Friday, May 30, 2008

Those Halcyon Days

Do you ever find yourself yearning for a simpler time? Well, perhaps not a simpler time, but at least one that was a while ago? Then, when you get some more information about it, you think you just want the Disneyland version of it? Whenever I get bored, say like the past little bit when I've been here in my hotel room with my very tired little girl sleeping and naught but my laptop to keep me company, I surf my sites, then hope that i can think of something I'd like to learn about by visiting Wikipedia, which I then hope is true. Usually it ends up with me looking up cities and/or train stations and/or businesses from Japan. That's when I turn to my good friends at Google Earth, swing over to Japan and start playing the utterly contemptible Way We Were by Barbara Streisand. Since I lived there for a good 2 years as an actual semi-citizen (not just a guy on an army base or anything) doing missionary work, I think back through a rose colored brain and remember how great it was. However, I looked back at some things I wrote and that reminded me just how lousy some days were. It's exceedingly tough to reconcile those two things - how much you like and would love to go back and have some of those experiences again and how much you hated being kekkoed and having an idiot for a companion. (After all, who other than an idiot would take your 1000 yen and give you back a week of breakfast that consisted of cracked wheat cereal that was already there for 3 days, curry for 1 day, one egg sandwich for 2 days, and the pièce de résistance, 3 pieces of cinnamon toast for 1 day?)


Michael Brady said...

This post was nice 'n all, but I've a hankering for some more prophecies. Bust out the divining rods, Sorro!

Cheeth said...

You are referring to nostesia.

It is the same thing that makes Japan look back fondly on the Showa Era. You know, the glory days when kids respected their elders, people appreciated the value of a yen, and were thankful for good meals. They always neglect to mention that the respect was leftover from education performed by an oppressive military regime, appreciation of money was because of war-ravaged coffers, and thankfulness for food was because of near-starvation.

As for your 1,000 yen problem, I am proud to say that communal breakfast never remained by the time I left an apartment. It was a barbaric practice.

Michael Brady said...

Yeah, I've got to say that while the kekkos and the "nobody is home" messages from rusu pseudo-occupants molested my feng shui, or wa if you will, I would have to say what irked me most about the mission was either "Downtown" and his condescending journal entry blasting other missionaries, myself included, which he read aloud in district meeting, or the fact that there are some ward members who are so about propriety that an entire ward dies.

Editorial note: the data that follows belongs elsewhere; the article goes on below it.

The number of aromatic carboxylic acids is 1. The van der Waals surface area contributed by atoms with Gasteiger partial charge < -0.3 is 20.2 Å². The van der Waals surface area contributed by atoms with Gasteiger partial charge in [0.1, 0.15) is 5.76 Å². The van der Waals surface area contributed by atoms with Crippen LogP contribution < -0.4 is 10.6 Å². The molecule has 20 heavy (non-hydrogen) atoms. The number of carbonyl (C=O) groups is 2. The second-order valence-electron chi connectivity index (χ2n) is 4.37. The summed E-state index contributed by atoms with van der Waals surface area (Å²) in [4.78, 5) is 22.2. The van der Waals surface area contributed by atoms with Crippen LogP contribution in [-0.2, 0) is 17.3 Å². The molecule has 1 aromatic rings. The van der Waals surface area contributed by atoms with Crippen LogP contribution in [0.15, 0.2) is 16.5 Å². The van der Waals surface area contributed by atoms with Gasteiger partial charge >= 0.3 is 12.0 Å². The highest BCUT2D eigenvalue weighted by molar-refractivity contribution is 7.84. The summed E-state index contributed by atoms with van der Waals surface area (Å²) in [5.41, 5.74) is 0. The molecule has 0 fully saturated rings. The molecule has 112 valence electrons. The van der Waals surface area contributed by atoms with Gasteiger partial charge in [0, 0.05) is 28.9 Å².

If there was a Big Fuji in every area, the sen-en dilemma would have produced bounteous breakfasts, whether you threw your money into a pot or not.

I would serve a mission in Japan again, no doubt.

Sorro said...

You were extremely proud of the fact that you killed community breakfast in each and every one of your areas, and in our instance, I'm certainly glad you did because I can still remember G storming around the apartment muttering "three pieces of cinnamon toast!" as he slammed the fridge door, tossed the dishes in the sink, slapped his BOM down on the desk, and generally acted more annoyed than anyone I had seen in a while. Wow, that was a beast of a sentence. My 10 bucks was of much greater use in a non-communal setting with Johns at the breakfast helm.
Mike, I forgot about the nobody is home message. That's right, and downright hilarious. You'll have to post some memories of Downtown's journal entry, because I can't remember it at the moment. The thing about the 1000 yen dilemma was that it wasn't one. We had a Big-A that was dirt cheap. While it can never be proven; G, Heaton, and I think that most of our combined 3000 yen went into the "provide bread for Johns" fund. Seriously, when he shopped he bought 10-12 loaves a week. It was crazy.
I would also go back in a heartbeat, but only as a couple missionary. My wife knows and accepts this as long as I'm willing to spend equal time doing a German one too. That's a condition I'm more than willing to accept. I think what she wouldn't like is a vacation to Japan where we go grab an old mamachati from one of the ekis and go nuts riding around all the little side parts of Tokyo and surrounding environs. Yeah, that would never fly.